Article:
Ethnicity Can Impact Outcomes in Fertility Treatment
Success of live birth can be influenced by genetic factors during in vitro fertilization therapy.
Ethnicity was found to be a contributing factor to the success of live births in women undergoing fertility treatments.
A study published in BJOG: An International Journal of Obstetrics and Gynecology (BJOG) found that certain ethnic groups using fertility treatments have significantly lower chances of live births compared with other groups.
Researchers used data from the Human Fertilization and Embryology Authority (HFEA) to examine nearly 39,000 women undergoing their first cycle of in vitro fertilization (IVF) or intra cytoplasmic sperm injection (ICSI) between 2000 and 2010.
The average age of patients ranged from 29.7- to 35.8-years-old, and the cohort included women of the follow ethnicities: White British, White Irish, White European, South Asian Indian, South Asian Bangladeshi, South Asian Pakistani, Chinese, Black British, Black African, Black Caribbean, Mediterranean European, Middle Eastern, Mixed Race, and other Asian.
Several fertility outcomes were analyzed, including the number of eggs retrieved, the number fertilized, the number of embryos created, and implantation rates. The main outcome measure of the study was live birth rate.
Researchers adjusted for factors such as the age of patient at the time of treatment, cause of female or male infertility, and type of treatment (ICSI versus IVF). The results of the study showed that White Irish, South Asian Indian, South Asian Bangladeshi, South Asian Pakistani, Black African, and other Asian women had significantly lower odds of live births compared with White British women.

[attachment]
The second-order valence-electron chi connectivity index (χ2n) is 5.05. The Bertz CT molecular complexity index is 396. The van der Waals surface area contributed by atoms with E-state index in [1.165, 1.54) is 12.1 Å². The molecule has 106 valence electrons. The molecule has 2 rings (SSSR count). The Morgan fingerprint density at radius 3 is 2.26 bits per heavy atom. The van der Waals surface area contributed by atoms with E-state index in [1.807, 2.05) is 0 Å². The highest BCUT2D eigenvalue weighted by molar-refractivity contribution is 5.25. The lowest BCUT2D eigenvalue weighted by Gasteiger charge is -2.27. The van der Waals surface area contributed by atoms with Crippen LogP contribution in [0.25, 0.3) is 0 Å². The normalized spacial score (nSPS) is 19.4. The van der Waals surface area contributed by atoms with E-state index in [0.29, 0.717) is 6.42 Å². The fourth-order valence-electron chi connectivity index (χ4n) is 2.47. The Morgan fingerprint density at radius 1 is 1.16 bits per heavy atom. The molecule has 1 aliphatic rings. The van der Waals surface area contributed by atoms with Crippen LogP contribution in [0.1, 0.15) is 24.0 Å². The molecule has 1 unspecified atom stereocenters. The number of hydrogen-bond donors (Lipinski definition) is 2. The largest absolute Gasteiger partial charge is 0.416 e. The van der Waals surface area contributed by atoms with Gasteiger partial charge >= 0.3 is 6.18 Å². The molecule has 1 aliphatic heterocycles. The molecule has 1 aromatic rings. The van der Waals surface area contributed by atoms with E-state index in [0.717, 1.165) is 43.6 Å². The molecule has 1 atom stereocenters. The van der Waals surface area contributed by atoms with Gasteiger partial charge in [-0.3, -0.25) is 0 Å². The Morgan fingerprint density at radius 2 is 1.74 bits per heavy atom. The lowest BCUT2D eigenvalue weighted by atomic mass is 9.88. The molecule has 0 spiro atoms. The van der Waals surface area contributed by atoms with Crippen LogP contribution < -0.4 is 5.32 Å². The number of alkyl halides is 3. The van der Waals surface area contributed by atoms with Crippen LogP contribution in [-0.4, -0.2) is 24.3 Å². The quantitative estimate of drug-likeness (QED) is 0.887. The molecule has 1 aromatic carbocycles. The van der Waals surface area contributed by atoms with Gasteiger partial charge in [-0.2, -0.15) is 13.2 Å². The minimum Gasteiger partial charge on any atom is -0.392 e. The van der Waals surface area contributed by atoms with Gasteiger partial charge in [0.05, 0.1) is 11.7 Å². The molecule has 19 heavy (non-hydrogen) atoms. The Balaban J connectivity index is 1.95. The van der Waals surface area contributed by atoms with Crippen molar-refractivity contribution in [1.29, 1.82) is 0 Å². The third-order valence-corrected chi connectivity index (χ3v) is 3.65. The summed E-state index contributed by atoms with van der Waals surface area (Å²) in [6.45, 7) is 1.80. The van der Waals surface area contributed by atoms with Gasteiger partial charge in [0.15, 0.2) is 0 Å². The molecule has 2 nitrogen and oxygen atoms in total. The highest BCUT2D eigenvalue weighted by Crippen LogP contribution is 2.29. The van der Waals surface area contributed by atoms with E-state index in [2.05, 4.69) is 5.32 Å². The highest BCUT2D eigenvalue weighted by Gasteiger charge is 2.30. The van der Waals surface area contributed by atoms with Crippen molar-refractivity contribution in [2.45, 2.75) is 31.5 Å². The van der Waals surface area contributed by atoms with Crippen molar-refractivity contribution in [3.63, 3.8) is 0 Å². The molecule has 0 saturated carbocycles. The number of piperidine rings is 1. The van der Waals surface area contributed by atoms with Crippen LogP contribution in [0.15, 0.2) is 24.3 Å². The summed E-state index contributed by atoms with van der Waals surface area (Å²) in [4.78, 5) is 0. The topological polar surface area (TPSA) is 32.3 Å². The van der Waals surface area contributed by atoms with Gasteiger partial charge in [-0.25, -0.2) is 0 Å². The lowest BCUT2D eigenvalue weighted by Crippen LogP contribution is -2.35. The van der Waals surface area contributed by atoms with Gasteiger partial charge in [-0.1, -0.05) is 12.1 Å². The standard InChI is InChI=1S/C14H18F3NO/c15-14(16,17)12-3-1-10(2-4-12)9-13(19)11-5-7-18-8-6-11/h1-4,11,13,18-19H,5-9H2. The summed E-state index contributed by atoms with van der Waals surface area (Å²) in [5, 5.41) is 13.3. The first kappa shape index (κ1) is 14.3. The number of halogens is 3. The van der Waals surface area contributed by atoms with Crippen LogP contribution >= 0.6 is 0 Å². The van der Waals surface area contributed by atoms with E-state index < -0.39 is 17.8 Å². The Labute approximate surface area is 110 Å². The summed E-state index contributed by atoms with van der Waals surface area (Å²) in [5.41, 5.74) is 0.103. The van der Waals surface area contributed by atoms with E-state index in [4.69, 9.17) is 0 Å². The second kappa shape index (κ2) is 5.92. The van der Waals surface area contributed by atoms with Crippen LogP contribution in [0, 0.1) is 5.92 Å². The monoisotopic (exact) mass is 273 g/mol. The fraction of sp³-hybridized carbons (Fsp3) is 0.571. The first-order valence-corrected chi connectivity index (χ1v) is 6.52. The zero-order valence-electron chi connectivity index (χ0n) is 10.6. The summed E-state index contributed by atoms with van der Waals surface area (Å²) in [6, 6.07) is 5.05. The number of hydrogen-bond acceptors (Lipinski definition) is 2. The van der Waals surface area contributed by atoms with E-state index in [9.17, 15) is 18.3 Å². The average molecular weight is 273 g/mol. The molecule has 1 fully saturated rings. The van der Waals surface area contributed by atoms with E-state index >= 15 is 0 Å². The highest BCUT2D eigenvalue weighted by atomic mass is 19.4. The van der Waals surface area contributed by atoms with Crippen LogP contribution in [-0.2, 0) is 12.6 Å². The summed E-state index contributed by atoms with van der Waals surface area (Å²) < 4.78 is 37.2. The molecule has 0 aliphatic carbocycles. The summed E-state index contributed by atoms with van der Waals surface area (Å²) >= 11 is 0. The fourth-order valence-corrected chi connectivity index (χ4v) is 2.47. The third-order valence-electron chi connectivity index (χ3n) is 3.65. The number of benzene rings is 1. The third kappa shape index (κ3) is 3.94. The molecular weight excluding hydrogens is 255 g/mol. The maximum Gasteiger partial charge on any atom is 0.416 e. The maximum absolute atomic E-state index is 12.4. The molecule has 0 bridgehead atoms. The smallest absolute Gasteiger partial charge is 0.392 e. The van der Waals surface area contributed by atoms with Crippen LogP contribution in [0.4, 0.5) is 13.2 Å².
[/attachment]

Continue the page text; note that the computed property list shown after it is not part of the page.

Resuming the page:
For White British women, the live birth rate was 26.4% compared with 17.2% for White Irish women and 17.4% for Black African women.
Additional study findings revealed that certain groups of women, including Black African, Middle Eastern, and South Asian Bangladeshi, had a significantly lower amount of eggs collected compared with White British women.
Furthermore, Black British, Black African, Black Caribbean, South Asian Bangladeshi, South Asian Indian, South Asian Pakistani, and Middle Eastern women were found to be at higher risk for not reaching the embryo transfer stage.
Some potential factors for the findings could be variations in environmental exposures relating to lifestyle, dietary factors, and socioeconomic and cultural factors that could be influencing egg and sperm quality, accessibility of fertility treatment, and behavior towards seeking medical care, and consequently reproductive outcomes, according to the study. The increased prevalence of polycystic ovary syndrome (PCOS) in South Asian women may also impact lower implantation rates and egg quality.
“The data suggests that ethnicity is a major independent factor determining the chances of IVF or ICSI treatment success,” said senior study author Kanna Jayaprakasan. “While the reason for this association is difficult to explain, the potential factors could be the observed differences in cause of infertility, ovarian response, fertilization rates, and implantation rates, which are all independent predictors of IVF success.”
Jayaprakasan noted that, although the main strengths of the study were the use of the UK HFEA national database, the numbers of some of the sub-ethnic minorities, such as Bangladeshi women, were low in the study.
“This study will be helpful for future treatment and could aid tailored treatment for women to maximize success rates,” said Deputy Editor-in-Chief of BJOG, Patrick Chien. “Further research is needed to understand the reasons behind the variation in treatment outcome between ethnic groups and future studies should incorporate ethnicity as a major determinant factor.”